20 Best Ways to Spring Clean Your Health, According to Experts


The spring season is all about getting your house in order, preparing for a fresh start, and, of course, cleaning. And while it's common practice to seek out ways to declutter and tidy up around the house in preparation for spring, all too often people forget to focus on their health, failing to realize that their physical and mental well-being need a good spring cleaning just as much their homes do. With the help of doctors, therapists, and other medical experts, we've compiled some spring health tips that will help you start the season off on the path to a leaner, cleaner, and healthier you.

Pay a visit to your local farmer's market.

In the spring, take advantage of the farmer's market and stock up on seasonal, straight-from-the-farm produce. Some great things to grab are kale, broccoli, Brussels sprouts, cauliflower, bell peppers, spinach, asparagus, carrots, beets, sweet potatoes, red cabbage, wild-caught salmon, free-range meats, and eggs. In diversifying your diet, gastroenterologist Will Bulsiewicz, MD, author of Fiber Fueled, says that you are helping "support a healthy gut microbiota."

Reset your sleep schedule.

When we spring forward for Daylight Saving Time in March, it can really mess with our sleep cycles. But if you want to work on your health this spring, focus on resetting your sleep schedule ASAP.

"A lack of adequate sleep has been linked to many problems like stress, fatigue, and even cardiovascular disease," says Omiete Charles-Davies, MBBS, who leads the team at health information site 25 Doctors. "You can improve your mental health, alertness, physical condition, and productivity by getting adequate sleep."

Turn off your phone before going to bed.

What better time of year than spring to change your phone habits—especially the ones that are interrupting your sleep and affecting your health. Before you get ready for bed, make a point to turn off your phone and/or put it somewhere where you won't be tempted to use it. Why? "It creates the opportunity for you to set boundaries, it reduces your exposure to blue light prior to sleep, and it makes space for you to decompress without the pressures of social media, work emails, and constant communication," says Allie Friedmann Finkel, a licensed therapist at Kind Minds Therapy

Consider replacing your mattress.

Have you been dealing with neck and back problems all winter long? If so, you may want to add a new mattress to your list of things to buy this spring. According to Sleep Advisor, old mattresses can contribute to back pain, be a breeding ground for mold and mildew, and harbor tens of millions of dust mites, which many people are allergic to.

All mattresses are different, so ultimately it's up to you to decide when your mattress has become unusable. Typically speaking, though, Sleep Help notes that the average mattress lasts up to 10 years.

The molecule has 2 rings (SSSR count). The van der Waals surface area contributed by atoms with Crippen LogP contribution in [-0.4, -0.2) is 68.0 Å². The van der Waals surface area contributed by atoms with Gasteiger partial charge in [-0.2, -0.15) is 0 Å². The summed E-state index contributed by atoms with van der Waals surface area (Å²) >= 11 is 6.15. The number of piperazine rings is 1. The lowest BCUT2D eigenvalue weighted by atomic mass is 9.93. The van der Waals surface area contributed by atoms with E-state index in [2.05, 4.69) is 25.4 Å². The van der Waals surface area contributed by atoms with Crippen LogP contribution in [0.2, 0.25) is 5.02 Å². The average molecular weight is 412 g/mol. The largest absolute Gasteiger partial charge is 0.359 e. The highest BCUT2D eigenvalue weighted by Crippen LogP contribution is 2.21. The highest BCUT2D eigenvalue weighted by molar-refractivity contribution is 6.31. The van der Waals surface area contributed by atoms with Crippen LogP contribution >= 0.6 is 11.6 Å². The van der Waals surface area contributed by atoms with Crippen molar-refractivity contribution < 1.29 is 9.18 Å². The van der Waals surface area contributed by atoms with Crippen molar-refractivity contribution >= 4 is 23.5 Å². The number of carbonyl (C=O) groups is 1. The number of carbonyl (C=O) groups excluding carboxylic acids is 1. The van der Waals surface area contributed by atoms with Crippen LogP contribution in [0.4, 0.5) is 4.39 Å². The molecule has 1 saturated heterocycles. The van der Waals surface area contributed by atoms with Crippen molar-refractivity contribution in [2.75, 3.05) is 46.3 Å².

And your running shoes.

For all you runners—and dedicated walkers—out there, consider investing in a new pair of running shoes in the spring. According to a 2017 study in the Journal of Biomechanics, running shoes lose anywhere from 16 to 33 percent of their heel cushioning after about 300 miles of use. If you run 20 miles a week, you'll need to start looking at running shoe replacements after approximately four months. If you're a serious runner, try to make it a yearly rule to buy new running shoes every spring and fall.

Spend more time outside.

There's no better time of year to get outside than when the snow gives way to greener pastures—not just because it's pretty, but also because it's good for you. According to 2017 research in the International Journal of Environmental Research and Public Health, simply being in the presence of flowers and verdure can decrease cortisol levels, especially if you're doing something active while taking in nature.

Take a walk every day.

Once the weather warms up, there's no reason why you shouldn't be walking outside more. If you're not yet used to too much physical activity, "start by walking five minuets away from your house, turning around, and walking back. Build up until you're walking a total of 30 minutes per day," suggests Gil Kentof, DC, founder of the Dr. Gil Center for Back, Neck, and Chronic Pain Relief. Adding just 30 minutes of outdoor walking a day into your routine will burn some serious calories and expose you to all the health benefits nature has to offer.

Try some new workout classes.

When the weather outside warms up in the spring, it's the perfect time to switch things up in your workout routine. Trying new types of workouts is "a great way to improve your health and stay motivated," explains professional fitness instructor Marielle Chartier Henault, founder of AquaMermaid. One 2019 study published in PLOS One concluded that switching up your workouts can not only keep you motivated, but also help your muscles grow.

Check on your feet.

The winter can wreak some serious havoc on your feet. That's why licensed physician Leann Poston, MD, a contributor at Invigor Medical, suggests paying close attention to your peds once the season is over.